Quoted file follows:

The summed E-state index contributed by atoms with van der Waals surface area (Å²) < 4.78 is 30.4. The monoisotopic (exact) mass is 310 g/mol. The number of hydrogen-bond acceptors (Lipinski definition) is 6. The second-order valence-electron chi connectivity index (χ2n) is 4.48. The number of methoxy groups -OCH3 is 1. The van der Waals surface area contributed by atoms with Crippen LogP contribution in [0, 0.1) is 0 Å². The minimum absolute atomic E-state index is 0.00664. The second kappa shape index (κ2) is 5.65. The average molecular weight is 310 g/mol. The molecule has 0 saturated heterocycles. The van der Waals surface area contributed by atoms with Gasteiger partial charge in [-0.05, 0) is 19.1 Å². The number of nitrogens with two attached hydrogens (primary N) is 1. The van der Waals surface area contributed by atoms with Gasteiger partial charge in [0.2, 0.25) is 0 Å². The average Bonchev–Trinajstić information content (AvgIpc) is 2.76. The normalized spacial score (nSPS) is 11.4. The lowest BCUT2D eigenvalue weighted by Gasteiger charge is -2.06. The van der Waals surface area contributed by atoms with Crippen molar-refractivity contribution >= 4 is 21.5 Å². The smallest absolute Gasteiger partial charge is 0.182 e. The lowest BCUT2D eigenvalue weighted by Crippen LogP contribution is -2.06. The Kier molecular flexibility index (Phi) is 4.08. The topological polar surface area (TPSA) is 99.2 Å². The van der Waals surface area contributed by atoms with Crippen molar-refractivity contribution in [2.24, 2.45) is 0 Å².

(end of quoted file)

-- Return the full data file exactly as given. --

The summed E-state index contributed by atoms with van der Waals surface area (Å²) < 4.78 is 30.4. The monoisotopic (exact) mass is 310 g/mol. The number of hydrogen-bond acceptors (Lipinski definition) is 6. The second-order valence-electron chi connectivity index (χ2n) is 4.48. The number of methoxy groups -OCH3 is 1. The van der Waals surface area contributed by atoms with Crippen LogP contribution in [0, 0.1) is 0 Å². The minimum absolute atomic E-state index is 0.00664. The second kappa shape index (κ2) is 5.65. The average molecular weight is 310 g/mol. The molecule has 0 saturated heterocycles. The van der Waals surface area contributed by atoms with Gasteiger partial charge in [-0.05, 0) is 19.1 Å². The number of nitrogens with two attached hydrogens (primary N) is 1. The van der Waals surface area contributed by atoms with Gasteiger partial charge in [0.2, 0.25) is 0 Å². The average Bonchev–Trinajstić information content (AvgIpc) is 2.76. The normalized spacial score (nSPS) is 11.4. The lowest BCUT2D eigenvalue weighted by Gasteiger charge is -2.06. The van der Waals surface area contributed by atoms with Crippen molar-refractivity contribution >= 4 is 21.5 Å². The smallest absolute Gasteiger partial charge is 0.182 e. The lowest BCUT2D eigenvalue weighted by Crippen LogP contribution is -2.06. The Kier molecular flexibility index (Phi) is 4.08. The topological polar surface area (TPSA) is 99.2 Å². The van der Waals surface area contributed by atoms with Crippen molar-refractivity contribution in [2.24, 2.45) is 0 Å².